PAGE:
GLENDALE, AZ -- Monday morning’s moment wasn’t lost on Hunter Shinkaruk.
Nor will it be on Monday night.
Working through the morning skate with the Calgary Flames for the first time, Shinkaruk will swap his practice jersey for more authentic threads when he makes his debut for his hometown club against the Arizona Coyotes.
“It’s very exciting,” said Shinkaruk, who was summoned from Stockton of the American Hockey League alongside fellow forwards Derek Grant, Emile Poirier and defenceman Brett Kulak earlier Monday. “I’ve been dreaming about this for a long time. Putting on this logo for the first time is pretty cool. I’m going to go out and enjoy it. Play the game I can play and have fun with it.”
All of the above.
“There’s going to be a lot of emotions going into it, with putting on this jersey,” said Shinkaruk, who will have parents Roger and Patricia in attendance to mark the game, his second ever in the NHL. “I’ve just got to use those to my advantage and bring the energy. It’s going to be a good night.”
He fondly recalls, as a nine-year-old, as the Flames pushed all the way to the Stanley Cup Final in 2004, calling parts of the run “unbelievable.”
He remembers checking out development camps the Flames held following each draft growing up, too.
“I remember me and my dad would watch the camp and see the young guys after they got drafted,” Shinkaruk said. “That was always exciting to watch the draft on TV and then see them at camp. It’s pretty cool. I’ve watched this before with the same team, so it’s really cool.”
So naturally, Monday is a night that’s been years in the making for the 21-year-old.
Coincidentally, it’s been months in the making, too.
The Flames acquired Shinkaruk on Feb. 22 in a trade with the Vancouver Canucks that sent centre Markus Granlund westward. He was assigned to Stockton following the trade, and waited while forwards Kenny Agostino, Garnet Hathaway and Freddie Hamilton took the first turns with the big club.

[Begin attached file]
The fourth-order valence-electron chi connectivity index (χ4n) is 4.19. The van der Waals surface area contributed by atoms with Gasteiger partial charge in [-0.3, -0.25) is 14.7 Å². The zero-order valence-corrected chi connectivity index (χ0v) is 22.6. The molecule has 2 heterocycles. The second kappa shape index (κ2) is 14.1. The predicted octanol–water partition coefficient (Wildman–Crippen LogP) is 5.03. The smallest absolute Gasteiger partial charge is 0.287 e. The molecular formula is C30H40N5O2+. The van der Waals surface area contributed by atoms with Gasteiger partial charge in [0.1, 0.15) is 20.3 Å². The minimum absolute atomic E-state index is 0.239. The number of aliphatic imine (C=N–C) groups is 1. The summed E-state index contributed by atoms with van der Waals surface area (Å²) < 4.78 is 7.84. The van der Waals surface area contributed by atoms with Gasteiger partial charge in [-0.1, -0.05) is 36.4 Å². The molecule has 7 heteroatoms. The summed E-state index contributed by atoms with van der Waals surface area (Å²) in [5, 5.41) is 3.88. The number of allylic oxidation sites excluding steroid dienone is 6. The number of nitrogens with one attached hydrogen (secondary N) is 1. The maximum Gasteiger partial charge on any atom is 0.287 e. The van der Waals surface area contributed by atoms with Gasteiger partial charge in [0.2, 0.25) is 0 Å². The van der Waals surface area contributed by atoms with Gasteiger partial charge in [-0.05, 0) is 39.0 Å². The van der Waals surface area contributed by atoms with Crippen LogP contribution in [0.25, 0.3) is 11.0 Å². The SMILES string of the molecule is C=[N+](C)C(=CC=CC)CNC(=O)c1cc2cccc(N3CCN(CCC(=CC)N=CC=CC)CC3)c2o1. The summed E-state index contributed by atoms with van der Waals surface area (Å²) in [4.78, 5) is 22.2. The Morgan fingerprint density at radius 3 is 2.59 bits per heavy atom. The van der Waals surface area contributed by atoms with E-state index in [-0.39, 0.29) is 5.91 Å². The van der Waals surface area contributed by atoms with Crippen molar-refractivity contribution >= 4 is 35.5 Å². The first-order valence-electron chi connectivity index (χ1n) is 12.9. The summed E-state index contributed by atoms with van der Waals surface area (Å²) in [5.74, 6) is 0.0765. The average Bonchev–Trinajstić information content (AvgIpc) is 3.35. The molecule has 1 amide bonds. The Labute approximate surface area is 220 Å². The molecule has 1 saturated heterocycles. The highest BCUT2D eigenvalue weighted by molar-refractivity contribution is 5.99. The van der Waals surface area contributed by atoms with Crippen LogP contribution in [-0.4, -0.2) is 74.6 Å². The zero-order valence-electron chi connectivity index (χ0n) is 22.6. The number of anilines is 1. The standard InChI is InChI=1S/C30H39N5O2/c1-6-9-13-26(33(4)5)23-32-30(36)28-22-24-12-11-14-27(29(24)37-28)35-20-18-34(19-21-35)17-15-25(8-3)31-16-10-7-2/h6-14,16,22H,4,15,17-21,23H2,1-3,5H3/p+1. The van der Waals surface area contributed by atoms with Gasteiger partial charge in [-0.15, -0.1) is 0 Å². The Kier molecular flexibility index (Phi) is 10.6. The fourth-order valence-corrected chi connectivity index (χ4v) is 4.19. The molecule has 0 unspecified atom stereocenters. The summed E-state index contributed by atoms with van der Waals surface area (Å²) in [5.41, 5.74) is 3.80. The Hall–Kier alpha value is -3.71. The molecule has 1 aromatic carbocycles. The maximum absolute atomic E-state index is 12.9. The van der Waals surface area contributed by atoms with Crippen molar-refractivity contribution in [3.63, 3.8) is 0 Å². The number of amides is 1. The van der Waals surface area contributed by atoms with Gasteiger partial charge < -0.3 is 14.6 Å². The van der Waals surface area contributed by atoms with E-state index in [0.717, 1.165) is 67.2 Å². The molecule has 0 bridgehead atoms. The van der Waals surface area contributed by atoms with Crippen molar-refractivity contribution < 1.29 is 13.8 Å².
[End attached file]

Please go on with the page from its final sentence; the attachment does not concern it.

But now, it’s his turn.
“It takes patience,” said Shinkaruk, who had 21 goals and 39 points in 45 games with Utica before the trade, and five goals and 10 points in 14 games with Stockton before the recall.
“The same thing happened to me this year in Utica. You’re playing well and someone else gets called up, but that’s the business we signed up for. That’s what my dad tells me whenever I call him. I’ve got to keep playing my game and this year I feel like I’ve made a lot of great strides as a pro and now it’s time for me to come in and live up to everything that I want to do.”
Shinkaruk was originally drafted in the first round, 24th overall, in 2013. The pick was two after Calgary selected Poirier at 24, and four before the Flames nabbed Morgan Klimchuk at 28.
The trade from Vancouver’s organization to Calgary brought him one step closer to the dream he’ll reach Monday.
“I’m sure that he’s very excited,” Flames coach Bob Hartley said. “Just talking to him the day of the trade, that’s the first thing he told me. How excited he was to play for the Flames and that he was a Flames fan growing up. For me, that’s important. That’s part of our culture. You can’t always draft geographically, but sometimes you get kids who are really keen to where the jersey of their childhood dreams. It’s a great set-up and we’ll start with one game and see where it takes us.”
Shinkaruk knows where he wants it to take him.
But he’s treating his inaugural spin as just another game.
“Every game that you play is going to matter,” Shinkaruk said. “Obviously it’s very cool that my family is going to be in the stands and in this jersey, but at the end of the day, what matters is how I play. I’ve got to keep that in mind and go about the day like any other day. I’m going to do that to the best of my ability.”